A few days after the Sept. 17 terrorist blast that rocked the Chelsea neighborhood, the storefront window of Orange Theory Fitness on West 23rd Street still had hundreds of stress breaks. But after a two-day closure, the gym reopened with its usual 6:15 a.m. workout class.
“Members came in cheering,” the gym’s manager Debra Wilhelm said of the aftermath of the explosion, which made international news. “They rallied around us, and wanted the best out of something bad. I think I hugged more members this week than when we first opened a year and a half ago.”
Wilhelm indicated that the gym’s owner is a strong believer in heightened security, including cameras “everywhere.” The business even supplied CNN with the film footage of the event which aired in the initial news reports.
The gym carries terrorism insurance coverage. As does the French café and bakery, nearby La Maison du Macaron, which was lucky enough not to have sustained property damage. The bakery did, however, lose business because of the closure of the street by police.
“Losses are not just due to foot traffic alone,” said Maria Diaz, executive director of Greenwich Village Chelsea Chamber of Commerce. She explained how some businesses have different time requirements and “some need a whole day in advance to receive deliveries.” Most of the businesses do not carry terrorism insurance. “No one thinks this is going to happen to them,” Diaz said, acknowledging it’s an issue not widely discussed until this event.
“We’re bringing it up now, and planning on holding a workshop soon with the insurance brokers to teach our membership about these options,” she said.
Many state and city agencies have come together to in recent days to focus on the damages and how to assist the Chelsea community.
Last weekend, city officials and elected leaders held a small-business crawl. Customers stopped in neighborhood businesses with network news crews documenting the event. Politicians including State Sen. Brad Hoylman and Manhattan Borough President Gale Brewer did their share of buying goods, including cookies at Macaron and coffee at Malibu Diner.
Rachel Van Tosh, Deputy Commissioner of NYC Small Business Services, said, “We are doing this to encourage the community to patronize the local businesses. But even more than usual to help them recoup their losses, and generally show support.”
Mayor Bill de Blasio and other elected officials and leaders came down last week. They viewed damage and studied how they could help the many businesses and residents impacted. Attention was paid to those who live at Selis Manor, a city residence for the blind.
According to an employee for the Selis Manor, a couple of the residents were hit by flying debris. They had been standing outside the building at the time of the blast. They were sent to area hospitals, but have since returned and were said to be fine, the source said.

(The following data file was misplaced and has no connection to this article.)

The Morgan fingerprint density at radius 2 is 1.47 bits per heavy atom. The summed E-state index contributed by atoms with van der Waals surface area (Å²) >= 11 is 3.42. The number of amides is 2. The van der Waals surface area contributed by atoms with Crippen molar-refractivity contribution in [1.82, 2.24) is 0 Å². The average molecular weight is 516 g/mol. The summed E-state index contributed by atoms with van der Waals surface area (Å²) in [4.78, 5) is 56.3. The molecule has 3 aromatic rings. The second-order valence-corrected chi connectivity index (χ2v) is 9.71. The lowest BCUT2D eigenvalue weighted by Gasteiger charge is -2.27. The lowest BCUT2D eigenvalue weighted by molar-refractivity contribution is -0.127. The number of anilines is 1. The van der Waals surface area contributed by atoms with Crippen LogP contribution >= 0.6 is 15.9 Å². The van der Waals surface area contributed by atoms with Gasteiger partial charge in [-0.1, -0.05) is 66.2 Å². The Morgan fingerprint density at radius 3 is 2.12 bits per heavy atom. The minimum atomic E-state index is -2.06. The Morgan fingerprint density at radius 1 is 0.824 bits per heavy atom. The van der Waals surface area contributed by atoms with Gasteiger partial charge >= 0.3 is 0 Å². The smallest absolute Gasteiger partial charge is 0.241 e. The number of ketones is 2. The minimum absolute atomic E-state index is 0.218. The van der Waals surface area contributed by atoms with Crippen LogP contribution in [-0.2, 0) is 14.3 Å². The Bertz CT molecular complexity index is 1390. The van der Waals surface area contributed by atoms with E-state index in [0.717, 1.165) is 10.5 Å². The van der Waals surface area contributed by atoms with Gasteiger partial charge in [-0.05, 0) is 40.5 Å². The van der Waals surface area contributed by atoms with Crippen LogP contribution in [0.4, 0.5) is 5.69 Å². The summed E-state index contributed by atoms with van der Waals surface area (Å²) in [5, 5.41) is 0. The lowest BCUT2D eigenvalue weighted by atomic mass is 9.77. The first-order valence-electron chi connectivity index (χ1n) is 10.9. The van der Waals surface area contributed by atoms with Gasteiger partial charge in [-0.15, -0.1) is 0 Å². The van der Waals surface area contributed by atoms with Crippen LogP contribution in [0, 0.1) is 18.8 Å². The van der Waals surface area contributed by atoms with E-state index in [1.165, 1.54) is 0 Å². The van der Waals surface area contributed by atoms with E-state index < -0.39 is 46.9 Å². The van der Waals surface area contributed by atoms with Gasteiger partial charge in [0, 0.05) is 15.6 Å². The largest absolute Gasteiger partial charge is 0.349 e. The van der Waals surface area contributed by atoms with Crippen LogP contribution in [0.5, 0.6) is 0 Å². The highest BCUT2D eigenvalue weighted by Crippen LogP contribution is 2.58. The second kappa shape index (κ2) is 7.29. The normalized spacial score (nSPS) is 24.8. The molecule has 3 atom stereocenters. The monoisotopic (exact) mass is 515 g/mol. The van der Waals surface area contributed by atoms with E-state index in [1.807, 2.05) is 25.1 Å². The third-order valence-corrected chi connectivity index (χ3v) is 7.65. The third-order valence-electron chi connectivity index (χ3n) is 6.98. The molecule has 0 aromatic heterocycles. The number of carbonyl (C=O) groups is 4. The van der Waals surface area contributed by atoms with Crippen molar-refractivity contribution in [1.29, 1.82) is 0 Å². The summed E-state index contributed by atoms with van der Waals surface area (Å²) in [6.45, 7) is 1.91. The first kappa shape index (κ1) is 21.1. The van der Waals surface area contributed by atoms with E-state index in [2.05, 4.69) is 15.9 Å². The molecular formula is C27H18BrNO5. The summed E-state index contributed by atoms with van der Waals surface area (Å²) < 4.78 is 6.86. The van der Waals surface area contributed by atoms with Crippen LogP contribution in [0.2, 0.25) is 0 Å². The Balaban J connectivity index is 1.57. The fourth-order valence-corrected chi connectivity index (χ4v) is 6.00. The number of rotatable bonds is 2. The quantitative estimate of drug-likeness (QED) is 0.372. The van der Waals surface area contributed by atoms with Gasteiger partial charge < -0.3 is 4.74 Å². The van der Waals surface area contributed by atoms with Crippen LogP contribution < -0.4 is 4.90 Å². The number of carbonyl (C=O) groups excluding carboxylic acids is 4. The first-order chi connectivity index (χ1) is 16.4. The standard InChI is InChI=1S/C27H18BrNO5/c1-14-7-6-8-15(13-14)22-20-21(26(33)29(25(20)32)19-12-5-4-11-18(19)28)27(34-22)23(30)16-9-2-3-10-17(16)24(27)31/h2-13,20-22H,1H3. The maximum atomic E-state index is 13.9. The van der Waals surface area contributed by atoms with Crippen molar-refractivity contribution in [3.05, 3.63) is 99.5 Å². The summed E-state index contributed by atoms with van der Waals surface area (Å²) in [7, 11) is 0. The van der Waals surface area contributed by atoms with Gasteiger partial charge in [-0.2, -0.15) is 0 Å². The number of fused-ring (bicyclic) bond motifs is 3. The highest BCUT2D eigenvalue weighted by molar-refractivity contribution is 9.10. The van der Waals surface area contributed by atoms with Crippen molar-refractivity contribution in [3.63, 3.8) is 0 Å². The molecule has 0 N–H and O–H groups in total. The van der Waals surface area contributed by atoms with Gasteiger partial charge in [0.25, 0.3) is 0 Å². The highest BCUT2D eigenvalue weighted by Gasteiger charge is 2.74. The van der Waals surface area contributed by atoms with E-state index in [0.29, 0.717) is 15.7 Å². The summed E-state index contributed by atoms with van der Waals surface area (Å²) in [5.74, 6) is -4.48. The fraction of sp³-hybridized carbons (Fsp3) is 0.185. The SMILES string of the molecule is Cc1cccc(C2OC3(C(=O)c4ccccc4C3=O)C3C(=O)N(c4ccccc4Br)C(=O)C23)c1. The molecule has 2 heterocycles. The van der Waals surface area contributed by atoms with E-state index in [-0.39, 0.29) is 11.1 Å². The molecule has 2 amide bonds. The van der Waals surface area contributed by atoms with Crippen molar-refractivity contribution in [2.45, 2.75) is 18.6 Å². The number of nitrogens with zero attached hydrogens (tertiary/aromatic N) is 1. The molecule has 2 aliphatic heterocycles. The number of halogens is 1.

The Chelsea-related initiatives continued beyond the weekend and into this week. On Monday, Gov. Andrew Cuomo and other government officials announced an agreement to help small businesses, homeowners and renters access state funds for uninsured losses and physical damage incurred as a result of the Chelsea explosion. Any person or business impacted can call Office of Victim Services (800) 427-8035.
When the 24-hour fast-food business Chelsea Papaya employees were evacuated from their premises, hot dogs were still on the grill and lights on, said the manager, Arif Bhviuan. The workers were only allowed back in at 4 a.m. to close up. Then Chelsea Papaya closed for two days. By last Thursday, though, Bhviuan said, “Business was almost back to normal.”
Daniel Peretz, the owner of King David Gallery, an art framing business, was out of the country when the explosion took place. He cut his trip short to return to the city as quickly as possible. He said he came back to “shattered glass and debris all over the floor.” Even a Vespa he owned, he says, “flew out of the store window.”
Not insured for losses due to terrorist activities, Peretz, suffered thousands of dollars in property damage. He looked forward to the news coverage as a way of reinvigorating and broadening awareness of his 20-year-old neighborhood business, hoping the attention might help recoup losses.
Calvin Morrison, manager of a UPS store on 23rd Street close to Sixth Avenue, said it’s hard for merchants who target tourists, who in turn may want to avoid the area because of the attack.
“New customers and tourists take those things in mind, that something happened around here and they will avoid the area and go to another UPS location or another businesses,” he said.
His location was closed for a day. “But our regular customers,” he said, “are all coming in making sure we’re all okay.”